What is Inbox Zero?
Inbox Zero is an approach to managing your email where you keep the number of messages in your inbox equal to zero or as close to it as possible.
Why is it important?
It’s important because in today’s email dependant world, the inbox can be a pit filled quicksand, bogging you down and getting you stuck. Resulting in you loosing time, that should have been spent doing something more productive. Our good old human brains love to procrastinate or try to do a hundred things at once. Even if you have read and dealt with all your messages, you could still have thousands or more messages sitting in your box tempting your brain to run off on half a dozen tangents at moments notice. If your inbox is empty, then you can more easily maintain your focus and keep the precision you need to be as productive about your day.
1. Check Your Email 1-3 Times a Day
The amount of time you can lose by living in your inbox, can quickly become overwhelming, if you are checking inbox ten, fifteen, twenty or more times a day, that’s how you get caught in the inbox quicksand. Reducing the amount of time you spend in your inbox helps you focus on the task at hand, stops your brain going on a tangent and trains you to deal with email as quickly as possible. Set up some timers to remind you when to check on your inbox and then devote 30-60 minutes to deal with what’s going. Then leave it and go back to other work. I find checking first thing in the morning again in the afternoon around 2pm and again the evening works quiet well for me. Find what schedule works for you. Aim for 1-3 times a day, but don’t get discouraged if it takes some time to whittle down your inbox diving to a desired number. You will get there and you will be surprised by the amount of time you reclaim.
2. Create Canned Responses
Most of the regular day-to-day emails can be dealt with canned responses, so creating templates for your most used responses that you can just paste into the reply will not only save your time pondering what to type, it will allow you to deal with more email faster. Getting you that much closer to “Inbox Zero”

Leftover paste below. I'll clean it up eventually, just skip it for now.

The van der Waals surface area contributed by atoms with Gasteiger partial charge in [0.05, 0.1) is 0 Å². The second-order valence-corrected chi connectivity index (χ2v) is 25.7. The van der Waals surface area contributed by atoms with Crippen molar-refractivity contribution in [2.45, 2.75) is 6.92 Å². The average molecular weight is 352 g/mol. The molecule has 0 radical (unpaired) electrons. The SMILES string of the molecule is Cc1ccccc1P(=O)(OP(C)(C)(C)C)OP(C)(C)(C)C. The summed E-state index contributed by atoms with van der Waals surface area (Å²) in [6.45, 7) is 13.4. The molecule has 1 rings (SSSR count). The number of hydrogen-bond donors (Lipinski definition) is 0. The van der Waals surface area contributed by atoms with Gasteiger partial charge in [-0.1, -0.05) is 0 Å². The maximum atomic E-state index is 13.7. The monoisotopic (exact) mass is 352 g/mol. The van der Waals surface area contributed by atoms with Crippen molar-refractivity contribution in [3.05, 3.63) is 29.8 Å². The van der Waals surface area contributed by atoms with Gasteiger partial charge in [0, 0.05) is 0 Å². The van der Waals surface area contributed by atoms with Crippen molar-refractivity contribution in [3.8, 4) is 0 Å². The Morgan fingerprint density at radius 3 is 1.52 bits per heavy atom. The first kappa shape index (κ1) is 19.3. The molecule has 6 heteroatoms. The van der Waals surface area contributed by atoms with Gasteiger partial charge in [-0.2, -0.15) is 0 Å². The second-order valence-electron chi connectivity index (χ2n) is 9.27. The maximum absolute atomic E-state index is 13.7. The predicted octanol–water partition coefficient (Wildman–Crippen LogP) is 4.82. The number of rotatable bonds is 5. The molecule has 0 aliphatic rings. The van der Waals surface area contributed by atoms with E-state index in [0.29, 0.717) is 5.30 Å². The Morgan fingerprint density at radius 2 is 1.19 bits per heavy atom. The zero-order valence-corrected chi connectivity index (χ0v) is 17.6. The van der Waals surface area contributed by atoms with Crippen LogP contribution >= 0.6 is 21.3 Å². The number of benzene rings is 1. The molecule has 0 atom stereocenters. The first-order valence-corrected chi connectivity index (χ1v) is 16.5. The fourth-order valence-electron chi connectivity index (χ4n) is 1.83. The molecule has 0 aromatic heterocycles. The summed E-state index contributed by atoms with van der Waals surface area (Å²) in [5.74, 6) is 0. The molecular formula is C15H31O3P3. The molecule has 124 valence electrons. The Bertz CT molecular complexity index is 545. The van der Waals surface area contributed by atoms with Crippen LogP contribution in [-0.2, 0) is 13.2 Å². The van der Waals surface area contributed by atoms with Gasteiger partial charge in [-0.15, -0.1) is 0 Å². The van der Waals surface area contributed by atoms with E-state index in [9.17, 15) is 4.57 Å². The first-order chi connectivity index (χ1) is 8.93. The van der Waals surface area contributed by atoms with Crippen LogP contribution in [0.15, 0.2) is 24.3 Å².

You can keep a text file with your formatted responses and just copy and paste as needed. I use Gmail’s built in canned responses, and recommend you try them out too. Here is where you can find them, in settings under the gear icon.
Then under the Labs tab, searched for “canned responses” and enable the Lab, if anyone is interested I will gladly write up a more detailed tutorial for using canned responses at a later date.
You can manage your responses from with the compose form.
3. Turn off all Notifications
This one is pretty simple, turn off all notifications that sound off for when you receive a new email. Including on your phone or tablet. If you don’t have alerts beeping at your every fifteen minutes you can focus on the task at hand, not being distracted by your email, until it’s time to deal with your inbox again.
4. Creating Labels
This is another tip specific to Gmail, in Gmail labels are equivalent to folders, but more useful. The trick is to create the most useful labels for your workflow. I will give you a basic strategy here, that you can make work it for you. I use labels to prioritise the mails by how quickly I need to respond to them. Basically make two labels, one for urgent, and one for not as urgent. Name them whatever fits your better. So when it’s time to visit your inbox